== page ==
- By Neha PaliwalNeha Paliwal is the Editorial Assistant for Democracy Lab.
The recently deposed president of Maldives, Mohamed Nasheed was scheduled to be tried Monday, Oct. 1, under charges of abuse of power. Instead of making an appearance, he skipped his trial and left in a fishing boat to campaign for the upcoming 2013 election. Nasheed was previously put under "island arrest," on Sept. 25, which restricts his travel to Malé, the 2 square mile capital of the 1,192 island archipelago. The current government cites this as standard procedure following charges where Nasheed has been accused of misusing his office to order the arrest of a senior judge, Abdullah Mohamed in January.
Nasheed, a former democracy activist who was arrested over 20 times as an opposition leader, became president in 2008. His presidency marked the end to 30 years of rule by autocratic leader Maumoon Abdul Gayoom. Nasheed claims that his resignation and Feb. 7 transfer of power was a politically motivated coup d’état orchestrated by Gayoom supporters. In a March article for Foreign Policy, Nasheed detailed the violent situation prompting his resignation and how his warrant for judge Mohamed’s arrest was made on charges of corruption in an effort to overhaul the governance of Maldives. He was replaced by former Vice-President, Mohamed Waheed Hassan Manik, who was involved in the "coup" but will hold elections in 2013. Nasheed’s recounting of his coerced resignation directly contrasts with a Commonwealth supported government inquiry which has accepted the resignation as legal though does acknowledge the occurrence of a police mutiny. The United States also accepts the transfer of power as legal.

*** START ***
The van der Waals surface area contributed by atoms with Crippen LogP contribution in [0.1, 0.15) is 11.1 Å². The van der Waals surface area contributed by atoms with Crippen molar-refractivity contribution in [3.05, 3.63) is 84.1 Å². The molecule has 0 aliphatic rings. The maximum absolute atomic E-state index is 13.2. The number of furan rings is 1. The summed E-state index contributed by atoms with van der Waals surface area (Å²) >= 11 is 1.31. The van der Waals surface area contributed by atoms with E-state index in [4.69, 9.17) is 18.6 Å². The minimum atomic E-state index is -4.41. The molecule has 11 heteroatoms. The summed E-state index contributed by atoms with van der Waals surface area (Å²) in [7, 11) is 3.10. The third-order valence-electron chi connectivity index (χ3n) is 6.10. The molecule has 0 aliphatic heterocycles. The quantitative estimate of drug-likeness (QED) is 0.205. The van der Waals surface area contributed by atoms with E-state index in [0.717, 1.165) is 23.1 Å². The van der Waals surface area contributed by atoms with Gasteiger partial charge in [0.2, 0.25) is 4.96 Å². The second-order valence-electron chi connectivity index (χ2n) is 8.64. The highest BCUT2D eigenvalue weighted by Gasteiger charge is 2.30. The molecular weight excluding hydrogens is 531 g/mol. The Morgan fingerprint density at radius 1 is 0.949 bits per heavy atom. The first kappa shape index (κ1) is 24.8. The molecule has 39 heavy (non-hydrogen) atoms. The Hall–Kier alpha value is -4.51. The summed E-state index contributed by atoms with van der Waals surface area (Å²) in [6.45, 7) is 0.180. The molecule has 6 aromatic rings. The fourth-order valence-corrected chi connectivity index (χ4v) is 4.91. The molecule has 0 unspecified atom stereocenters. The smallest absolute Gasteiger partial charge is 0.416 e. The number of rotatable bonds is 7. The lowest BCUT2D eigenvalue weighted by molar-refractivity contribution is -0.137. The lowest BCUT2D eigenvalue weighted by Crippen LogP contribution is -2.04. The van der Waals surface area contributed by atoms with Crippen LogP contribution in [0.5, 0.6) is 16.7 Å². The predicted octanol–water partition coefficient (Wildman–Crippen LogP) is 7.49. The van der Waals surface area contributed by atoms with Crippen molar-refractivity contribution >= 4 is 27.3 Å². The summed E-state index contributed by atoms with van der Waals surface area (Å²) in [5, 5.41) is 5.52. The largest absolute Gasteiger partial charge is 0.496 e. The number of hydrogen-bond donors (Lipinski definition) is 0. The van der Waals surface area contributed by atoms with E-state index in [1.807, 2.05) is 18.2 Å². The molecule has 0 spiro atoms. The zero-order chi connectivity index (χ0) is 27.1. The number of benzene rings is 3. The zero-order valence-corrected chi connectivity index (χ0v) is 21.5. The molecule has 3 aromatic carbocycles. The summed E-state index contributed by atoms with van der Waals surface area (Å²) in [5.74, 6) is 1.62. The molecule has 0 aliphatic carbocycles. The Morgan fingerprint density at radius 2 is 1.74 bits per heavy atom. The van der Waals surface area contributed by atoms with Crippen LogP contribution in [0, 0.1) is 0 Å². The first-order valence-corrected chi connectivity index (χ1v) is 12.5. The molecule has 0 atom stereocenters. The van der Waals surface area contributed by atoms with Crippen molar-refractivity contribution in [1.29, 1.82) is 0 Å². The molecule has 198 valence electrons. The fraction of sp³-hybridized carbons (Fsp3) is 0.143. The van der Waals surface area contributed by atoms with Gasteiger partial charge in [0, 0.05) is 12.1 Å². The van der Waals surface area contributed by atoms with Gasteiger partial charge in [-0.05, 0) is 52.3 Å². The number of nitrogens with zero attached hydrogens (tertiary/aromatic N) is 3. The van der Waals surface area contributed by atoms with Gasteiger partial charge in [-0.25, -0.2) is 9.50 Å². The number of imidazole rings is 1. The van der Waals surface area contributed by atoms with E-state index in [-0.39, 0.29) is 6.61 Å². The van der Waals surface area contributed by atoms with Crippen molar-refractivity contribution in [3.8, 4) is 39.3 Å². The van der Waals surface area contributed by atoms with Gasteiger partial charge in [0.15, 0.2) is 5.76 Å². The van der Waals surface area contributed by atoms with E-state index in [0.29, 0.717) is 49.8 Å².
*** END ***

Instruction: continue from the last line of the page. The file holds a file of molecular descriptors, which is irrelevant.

Prior to the abuse of power charges filed in July, the "Mandela of the Maldives" took a trip to the United States where he made a case for efforts to combat climate change, while also trying to bring attention to the political situation in Maldives. In a particularly frank exchange on The Daily Show in April, Nasheed joked that with coverage by Jon Stewart, "hopefully they won’t murder me." With the travel ban in place, it will very difficult for Nasheed to campaign for the upcoming 2013 election. Members of Nasheed’s legal team have also claimed that the three judges presiding over the trial have been picked in violation of legal norms. A conviction would also bar him from being a presidential candidate.
In addition to criminal charges he also faces two defamation lawsuits to be tried in the future. Nasheed’s party, the Maldivian Democratic Party (MDP) has taken the stance that it will not adhere to court rulings till there is a reform of the judiciary system in accordance with international recommendations.